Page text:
I had the honor of meeting Andrew at a fundraiser for the Dear Jack Foundation, and though I was a little star struck, I was awestruck by his humility, his genuine passion for his foundation, and his compassion for AYA cancer patients. I feel thankful for the opportunity for my life to cross paths with his, and to share with him how deeply inspiring his life, his music, and his passion has been to me.
Here are 6 reasons to love Andrew McMahon, to support the DJF, and Get on the List:
one: there are no coincidences
We cross each other’s paths with purpose. When Andrew was first starting his band Jack’s Mannequin, he wrote a song called Dear Jack, which was written as a letter to the brother of a childhood friend who had survived childhood leukemia. This was before there was any indication that Andrew himself would be diagnosed with the disease. We are all connected, with meaning and purpose. There is a documentary that follows Andrew and his family through his treatment, also called Dear Jack (narrated by Tommy Lee), and I only recently watched it with my son, Carter. He looked at me confused at why I was crying while watching, but I felt overwhelmed by emotion at how real and accurately the film portrays the experience of treatment for leukemia, and the memories I have of caring for those five amazing people. (Please watch Dear Jack, it will change the way you look at cancer and cancer treatment.)
A few weeks ago, Davene wrote that not everything happens for a reason. Is there ever a reason that a young adult hears the words you have cancer? Never. We live in an imperfect world where terrible things happen. There aren’t reasons. But our connection to one another can often strengthen the way through life’s toughest battles. We are all connected, thread by thread in an invisible web, in ways we can’t always understand and sometimes in a future we don’t see coming. Our stories have meaning and power, no matter how messy and painful they might be . . . because the beauty of the human spirit is often forged in fire. One person’s survival can be someone else’s hope.
two: surviving cancer does not mean happily ever after
Survival sometimes can be a really weird, scary place to be, especially for AYA, some of whom are still growing up or are returning home to young families. Cancer survivors are expected to just slip right back into a life that they were living, as if life has just been on pause. But everything changes. For some, food tastes different. Emotions are different. Life is appreciated in different ways, but the experience is physically, emotionally, and mentally painful. Adjustment disorder. Insomnia. Chronic pain. Medication side effects. Graft versus host disease. The list goes on and on. Life after cancer is the ultimate goal, but survivorship can be brutally painful at times. In a video posted on the DJF website, Andrew talks about his own recklessness after survival, and how therapy helped him truly cope post treatment. Part of the mission of the DJF is to assist patients post treatment to live a life with healthy coping, balance, and peace, through a Yoga and Meditative program called Breathe Now. For patients, surviving cancer is impossible to put behind them, because it’s interwoven in every aspect of their lives. Survival is simply another chapter, with it’s own set of obstacles and challenges.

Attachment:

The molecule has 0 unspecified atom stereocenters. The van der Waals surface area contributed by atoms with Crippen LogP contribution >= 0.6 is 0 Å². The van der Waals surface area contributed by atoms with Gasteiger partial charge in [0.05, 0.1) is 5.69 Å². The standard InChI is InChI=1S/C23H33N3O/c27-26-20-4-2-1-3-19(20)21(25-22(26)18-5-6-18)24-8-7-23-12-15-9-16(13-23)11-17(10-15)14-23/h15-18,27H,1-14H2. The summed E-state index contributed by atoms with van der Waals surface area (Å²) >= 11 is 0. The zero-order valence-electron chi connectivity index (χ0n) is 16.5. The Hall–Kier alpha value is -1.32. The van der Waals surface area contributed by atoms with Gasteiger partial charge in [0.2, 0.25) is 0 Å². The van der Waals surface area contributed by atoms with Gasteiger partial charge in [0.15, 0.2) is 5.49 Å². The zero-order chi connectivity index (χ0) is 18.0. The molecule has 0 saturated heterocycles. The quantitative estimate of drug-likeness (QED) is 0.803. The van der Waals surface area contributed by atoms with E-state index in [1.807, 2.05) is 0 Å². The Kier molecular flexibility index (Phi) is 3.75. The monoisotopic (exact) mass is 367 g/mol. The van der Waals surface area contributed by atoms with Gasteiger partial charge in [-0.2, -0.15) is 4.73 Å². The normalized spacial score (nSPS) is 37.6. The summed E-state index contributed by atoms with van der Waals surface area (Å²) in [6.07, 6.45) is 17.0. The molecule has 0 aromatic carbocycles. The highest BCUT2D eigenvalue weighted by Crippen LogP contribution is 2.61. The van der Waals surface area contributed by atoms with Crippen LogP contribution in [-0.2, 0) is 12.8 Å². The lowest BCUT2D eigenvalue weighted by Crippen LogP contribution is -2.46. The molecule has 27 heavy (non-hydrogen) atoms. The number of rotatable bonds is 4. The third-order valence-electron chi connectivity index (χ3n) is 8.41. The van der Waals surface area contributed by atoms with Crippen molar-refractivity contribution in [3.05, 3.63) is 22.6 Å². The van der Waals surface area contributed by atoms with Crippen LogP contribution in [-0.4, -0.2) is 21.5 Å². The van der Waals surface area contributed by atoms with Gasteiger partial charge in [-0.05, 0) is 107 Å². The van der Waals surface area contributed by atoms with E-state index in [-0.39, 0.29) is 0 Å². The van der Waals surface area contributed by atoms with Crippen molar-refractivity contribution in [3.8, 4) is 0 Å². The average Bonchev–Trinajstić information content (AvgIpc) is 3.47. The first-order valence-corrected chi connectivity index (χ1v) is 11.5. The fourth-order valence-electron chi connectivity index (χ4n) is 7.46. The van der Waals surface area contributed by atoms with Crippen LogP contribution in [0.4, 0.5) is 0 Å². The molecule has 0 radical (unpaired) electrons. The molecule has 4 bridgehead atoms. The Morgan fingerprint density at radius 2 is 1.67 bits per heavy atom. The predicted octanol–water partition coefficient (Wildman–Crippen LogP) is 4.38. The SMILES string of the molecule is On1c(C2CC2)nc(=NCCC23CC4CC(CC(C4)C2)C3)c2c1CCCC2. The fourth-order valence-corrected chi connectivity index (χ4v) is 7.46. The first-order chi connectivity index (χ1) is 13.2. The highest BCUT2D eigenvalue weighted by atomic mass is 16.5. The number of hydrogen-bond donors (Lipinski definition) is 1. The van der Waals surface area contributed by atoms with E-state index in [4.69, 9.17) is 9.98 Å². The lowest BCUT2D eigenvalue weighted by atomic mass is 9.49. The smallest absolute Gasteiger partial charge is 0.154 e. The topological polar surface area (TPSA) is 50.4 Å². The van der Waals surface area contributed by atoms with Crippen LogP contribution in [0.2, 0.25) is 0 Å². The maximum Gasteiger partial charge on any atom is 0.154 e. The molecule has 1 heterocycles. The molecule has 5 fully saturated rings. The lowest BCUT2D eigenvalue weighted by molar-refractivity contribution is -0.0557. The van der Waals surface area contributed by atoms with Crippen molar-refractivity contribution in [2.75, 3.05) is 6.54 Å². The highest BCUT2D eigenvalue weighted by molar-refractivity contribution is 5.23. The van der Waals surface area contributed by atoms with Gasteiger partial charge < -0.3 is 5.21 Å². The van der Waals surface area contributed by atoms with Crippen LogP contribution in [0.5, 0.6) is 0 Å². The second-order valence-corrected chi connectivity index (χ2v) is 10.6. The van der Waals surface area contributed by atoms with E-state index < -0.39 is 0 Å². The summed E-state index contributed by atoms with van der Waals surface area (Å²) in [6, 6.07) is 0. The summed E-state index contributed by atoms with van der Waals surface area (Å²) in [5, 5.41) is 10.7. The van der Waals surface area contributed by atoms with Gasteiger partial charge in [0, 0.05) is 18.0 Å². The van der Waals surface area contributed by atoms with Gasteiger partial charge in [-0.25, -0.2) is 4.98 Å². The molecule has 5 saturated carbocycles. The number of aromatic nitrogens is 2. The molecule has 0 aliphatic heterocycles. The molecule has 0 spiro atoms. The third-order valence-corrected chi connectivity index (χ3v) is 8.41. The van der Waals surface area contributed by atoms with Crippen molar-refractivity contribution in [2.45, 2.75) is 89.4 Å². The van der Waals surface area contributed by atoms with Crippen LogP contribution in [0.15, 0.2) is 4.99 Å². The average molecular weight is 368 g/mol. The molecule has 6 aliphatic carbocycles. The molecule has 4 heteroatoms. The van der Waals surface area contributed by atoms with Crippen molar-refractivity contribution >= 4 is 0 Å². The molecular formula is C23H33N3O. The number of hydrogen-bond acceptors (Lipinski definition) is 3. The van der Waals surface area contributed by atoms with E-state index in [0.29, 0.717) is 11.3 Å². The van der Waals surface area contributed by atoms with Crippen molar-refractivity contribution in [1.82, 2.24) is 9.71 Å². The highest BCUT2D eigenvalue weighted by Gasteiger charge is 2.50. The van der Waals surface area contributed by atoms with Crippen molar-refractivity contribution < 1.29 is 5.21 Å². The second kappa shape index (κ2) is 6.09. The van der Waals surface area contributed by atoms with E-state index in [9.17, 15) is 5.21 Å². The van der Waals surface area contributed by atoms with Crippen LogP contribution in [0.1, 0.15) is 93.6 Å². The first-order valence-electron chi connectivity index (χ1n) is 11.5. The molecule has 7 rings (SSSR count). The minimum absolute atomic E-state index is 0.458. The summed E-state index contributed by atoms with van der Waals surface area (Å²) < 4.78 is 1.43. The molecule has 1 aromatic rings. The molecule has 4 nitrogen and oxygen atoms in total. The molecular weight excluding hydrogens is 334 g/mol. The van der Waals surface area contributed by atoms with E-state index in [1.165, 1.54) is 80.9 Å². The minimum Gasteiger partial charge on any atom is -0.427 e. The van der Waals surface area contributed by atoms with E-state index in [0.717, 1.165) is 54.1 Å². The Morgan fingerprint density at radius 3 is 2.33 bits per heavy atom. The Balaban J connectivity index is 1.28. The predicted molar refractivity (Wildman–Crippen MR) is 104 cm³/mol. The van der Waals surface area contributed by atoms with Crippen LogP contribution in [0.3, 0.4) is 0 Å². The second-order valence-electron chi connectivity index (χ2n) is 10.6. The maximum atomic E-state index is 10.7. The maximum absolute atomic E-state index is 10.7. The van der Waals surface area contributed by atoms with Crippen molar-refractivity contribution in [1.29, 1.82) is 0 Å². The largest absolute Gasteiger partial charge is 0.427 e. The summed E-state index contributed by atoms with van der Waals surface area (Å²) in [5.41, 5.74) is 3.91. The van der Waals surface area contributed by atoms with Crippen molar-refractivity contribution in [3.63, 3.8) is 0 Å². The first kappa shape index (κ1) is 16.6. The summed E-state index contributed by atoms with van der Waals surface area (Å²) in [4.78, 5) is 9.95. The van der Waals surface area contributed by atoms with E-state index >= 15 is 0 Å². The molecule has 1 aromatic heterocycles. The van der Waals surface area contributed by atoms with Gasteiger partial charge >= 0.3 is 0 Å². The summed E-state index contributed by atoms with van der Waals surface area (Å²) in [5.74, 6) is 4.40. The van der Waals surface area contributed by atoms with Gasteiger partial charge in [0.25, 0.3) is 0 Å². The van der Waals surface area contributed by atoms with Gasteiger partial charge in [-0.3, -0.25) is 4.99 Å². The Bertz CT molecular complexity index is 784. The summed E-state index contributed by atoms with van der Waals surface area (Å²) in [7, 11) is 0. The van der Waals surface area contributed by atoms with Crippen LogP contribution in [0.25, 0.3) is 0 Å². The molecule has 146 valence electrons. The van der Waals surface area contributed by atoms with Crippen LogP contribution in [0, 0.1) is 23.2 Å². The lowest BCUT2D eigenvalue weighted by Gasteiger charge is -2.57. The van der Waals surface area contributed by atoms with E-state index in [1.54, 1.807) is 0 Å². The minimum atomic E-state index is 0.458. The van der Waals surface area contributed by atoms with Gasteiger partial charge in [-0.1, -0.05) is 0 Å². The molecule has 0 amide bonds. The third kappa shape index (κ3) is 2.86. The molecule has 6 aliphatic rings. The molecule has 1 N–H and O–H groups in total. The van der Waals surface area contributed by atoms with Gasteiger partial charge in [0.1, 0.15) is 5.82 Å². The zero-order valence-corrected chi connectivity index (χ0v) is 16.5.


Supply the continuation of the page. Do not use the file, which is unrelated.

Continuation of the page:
three: your greatest success may be born out of something you never imagined
In his documentary Dear Jack, Andrew expressed frustration at the fact that his oncologist delayed treatment by a few days so that he could take measures to bank his sperm and protect his ability to one day biologically have a child (since intensive chemo leads to infertility). At 22 and eager to begin treatment immediately, a future baby might have been the last thing on his mind, and in fact, he goes on to say in the documentary that he is unsure if he even wants a child. Fast forward to 2014, Andrew and his wife welcomed their baby daughter, Cecilia, for whom he wrote his song Cecelia and the Satellite. The words and melody are simple and sweet, as he describes all the the experiences he’s had and the places he’s been, but as he sings in the song, of all the things my hands have held, the best by far is you. Although Andrew has had a steady following of fans throughout his career, Cecelia and the Satellite reached within the top ten on Billboard’s Alternative and Rock lists and received more airplay than any other of his songs . . . the song he wrote about a daughter he never imagined meeting while preparing for the fight of his life.